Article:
The Land and Water Conservation Fund has to be reauthorized by September. Almost everyone seems to think it’s a swell idea, but the devil is in the details . . .
An important conservation program could expire in September unless Congress passes legislation to save it.
The Land and Water Conservation Fund was the subject of a U.S. Senate Committee on Energy and Natural Resources hearing last month. The hearing, which included Montana Sen. Steve Daines, comes as both the House and Senate consider passing legislation to permanently extend the fund.
The LWCF was created in 1965 and uses profits from offshore oil and gas developments to fund conservation and land acquisitions across the country. The primary goal of the fund is to protect land and ensure that it is accessible for recreation. It also offers funds to state and local governments to buy and protect land.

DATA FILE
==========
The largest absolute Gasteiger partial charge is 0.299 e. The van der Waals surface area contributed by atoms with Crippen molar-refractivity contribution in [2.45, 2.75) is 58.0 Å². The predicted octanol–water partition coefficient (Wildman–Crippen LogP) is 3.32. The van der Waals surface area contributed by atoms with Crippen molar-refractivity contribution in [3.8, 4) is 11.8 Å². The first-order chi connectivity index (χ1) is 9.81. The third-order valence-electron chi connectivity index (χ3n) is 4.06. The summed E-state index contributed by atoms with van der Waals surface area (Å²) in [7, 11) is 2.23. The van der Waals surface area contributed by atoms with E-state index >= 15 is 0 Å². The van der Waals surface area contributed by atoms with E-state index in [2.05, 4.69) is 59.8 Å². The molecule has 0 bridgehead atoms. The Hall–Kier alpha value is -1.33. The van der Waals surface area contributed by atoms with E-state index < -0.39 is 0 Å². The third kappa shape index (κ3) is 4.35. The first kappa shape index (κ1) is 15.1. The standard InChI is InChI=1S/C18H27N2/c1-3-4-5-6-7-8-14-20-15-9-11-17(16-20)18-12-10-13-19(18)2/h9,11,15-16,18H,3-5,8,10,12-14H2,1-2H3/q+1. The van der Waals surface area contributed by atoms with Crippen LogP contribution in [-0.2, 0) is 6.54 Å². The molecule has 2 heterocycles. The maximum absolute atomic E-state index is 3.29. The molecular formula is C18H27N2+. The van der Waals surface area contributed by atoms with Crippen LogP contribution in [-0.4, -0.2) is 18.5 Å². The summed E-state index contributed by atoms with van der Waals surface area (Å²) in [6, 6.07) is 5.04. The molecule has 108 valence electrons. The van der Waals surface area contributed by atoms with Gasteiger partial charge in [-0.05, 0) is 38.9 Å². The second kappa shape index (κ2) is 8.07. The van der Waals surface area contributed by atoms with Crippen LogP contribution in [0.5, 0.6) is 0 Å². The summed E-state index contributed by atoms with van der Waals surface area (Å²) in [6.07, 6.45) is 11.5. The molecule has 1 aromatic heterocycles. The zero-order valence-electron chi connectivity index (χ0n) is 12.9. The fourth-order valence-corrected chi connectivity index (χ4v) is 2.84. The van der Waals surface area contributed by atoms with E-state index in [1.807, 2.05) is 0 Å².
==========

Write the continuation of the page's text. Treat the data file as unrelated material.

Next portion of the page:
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The U.S. Forest Service is spending money on several land acquisition projects, including two in Montana . . .
The Department of Agriculture Secretary Tom Vilsack announced the U.S. Forest Service will dedicate $40.6 million for land acquisition projects in 15 states including Montana in an effort to help safeguard clean water, recreational access and wildlife habitat and wilderness areas.
The money is made available through the Land and Water Conservation Fund, created by Congress in 1964 to provide funding to federal, state and local governments to purchase land, water and wetlands. The fund receives the majority of its money through royalty payments from offshore oil and gas revenues to mitigate the environmental impacts of those activities, the DOA said. Those funds also are augmented by additional money or in-kind services of a variety of partnerships.
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